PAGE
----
And, unlike ever before, I’m feeling the potential awkwardness of that breakfast… oh, don’t get me wrong, they’ve already encountered Jesus twice before and it’s been fine – peace be with you, receive the holy spirit, as I was sent so I am sending you – but now, they’ve gone back to fishing. Peter has given up on who he was – Jesus is even calling him Simon – the person he once was, back before everything had got so great – back before he became the rock upon which the whole church would be built. It just feels like one of those awful, awkward meals where there is tension all around. Can you feel that?

And when they finished breakfast Jesus said to Peter, ‘Simon, son of John, do you love me?’  Ouch.

Simon – yep, remember who you once were.

Son of John – remember where you came from.

Do you love me?

And then there is this beautiful and bittersweet exchange where Jesus asks and asks and asks again and Simon responds and asserts and affirms and the gospel writer says, ‘Peter felt hurt’.  Jesus addresses Simon, and Peter felt hurt. Wow. I want to sit with the complexity and depth of that too. It’s just all so poignant and deep and reassuring and unsettling. Can you sense that?

And then Jesus says, follow me.

Follow me. Jesus had said that, right at the beginning, right at the water’s edge when they had been there fishing, three years before. And hadn’t they gotten up, left their nets ‘straight away’ and followed him – not knowing what it would mean or what it would entail but doing it anyways – and now he’s asking again. Follow me…except, this time they all know exactly what this invitation includes – heck, Peter even knows what kind of death he’s going to face.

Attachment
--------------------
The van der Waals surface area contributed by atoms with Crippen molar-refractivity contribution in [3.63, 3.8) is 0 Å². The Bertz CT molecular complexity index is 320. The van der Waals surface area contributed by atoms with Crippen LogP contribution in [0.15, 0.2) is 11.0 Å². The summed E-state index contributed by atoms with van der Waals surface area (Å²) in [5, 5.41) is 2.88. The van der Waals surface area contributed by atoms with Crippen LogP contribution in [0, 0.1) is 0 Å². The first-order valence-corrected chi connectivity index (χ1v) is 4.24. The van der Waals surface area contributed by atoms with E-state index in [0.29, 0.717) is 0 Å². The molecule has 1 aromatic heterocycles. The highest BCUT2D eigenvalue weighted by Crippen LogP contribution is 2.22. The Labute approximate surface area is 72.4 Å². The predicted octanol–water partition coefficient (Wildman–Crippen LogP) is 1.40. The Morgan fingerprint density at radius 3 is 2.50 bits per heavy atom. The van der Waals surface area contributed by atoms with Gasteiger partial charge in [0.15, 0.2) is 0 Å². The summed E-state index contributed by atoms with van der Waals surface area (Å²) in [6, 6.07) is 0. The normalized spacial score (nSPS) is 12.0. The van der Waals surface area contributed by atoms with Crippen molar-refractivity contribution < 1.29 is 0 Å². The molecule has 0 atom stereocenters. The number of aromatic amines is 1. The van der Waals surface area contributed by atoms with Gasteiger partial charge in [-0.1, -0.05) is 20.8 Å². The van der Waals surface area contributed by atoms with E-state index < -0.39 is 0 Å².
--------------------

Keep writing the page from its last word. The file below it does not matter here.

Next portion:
And it seems like this is something so significant. It’s like, the first time they heard the call they blindly followed – all gung ho and all in – yeah this sounds fun, let’s go! But now, now they are asked again – it’s like a second conversion.

And, as always, as it was for them, so it is for us, friends.

At our baptism, we, or our parents, heard that first call – follow me – and we did it, blindly. And then, somewhere along the way, we hear the call again. And again. And each time we have the choice. And how often do we also revert back to who we used to be and what we used to do? How often do we go back to whatever our equivalent of ‘going fishing’ is? How often do we need Jesus to come and find us and meet us at the place we’ve run to? Do you recognise that?

I think this story is so tender – almost painfully so – because it is our story and it is brutally familiar. And today, as every day, we have this invitation again. Follow me, Jesus says. Even unto death.

Hear him ask. What will your response be?


I have seen the Lord!

I have several favourite preachers that I turn to, often, to see what they say on a bible passage. One of my all-time favourites is Nadia Bolz-Weber – a Lutheran priest with an outrageous number of tattoos and a potty mouth, with a passionate love of Jesus and a healthy disrespect for the confines of Church. I don’t know why it’s a match really 😉

What she has to say on this week’s gospel passage is so beautiful that I’ve taken chunks of it and my voice is intertwined with hers to such an extent that I need to give that acknowledgement to her, from the off.

So, this morning we meet the disciples, huddled in the upper room, for fear of the Jews, and unlike last time, Thomas is now with them too.  And I suspect that having denied, betrayed, and abandoned Jesus the disciples were really wallowing in their shortcomings.  It wouldn’t be a stretch to think they were passing around blame and justifications for the death of Jesus, trying to make the others faults greater than their own; ‘if Judas hadn’t betrayed him it would’ve been ok’ and ‘there was no space to stay at the foot of the cross anyways, with all those women around’ and ‘Peter, if you hadn’t denied him first, I was going to say I knew him’ …I mean, they’ve all screwed up.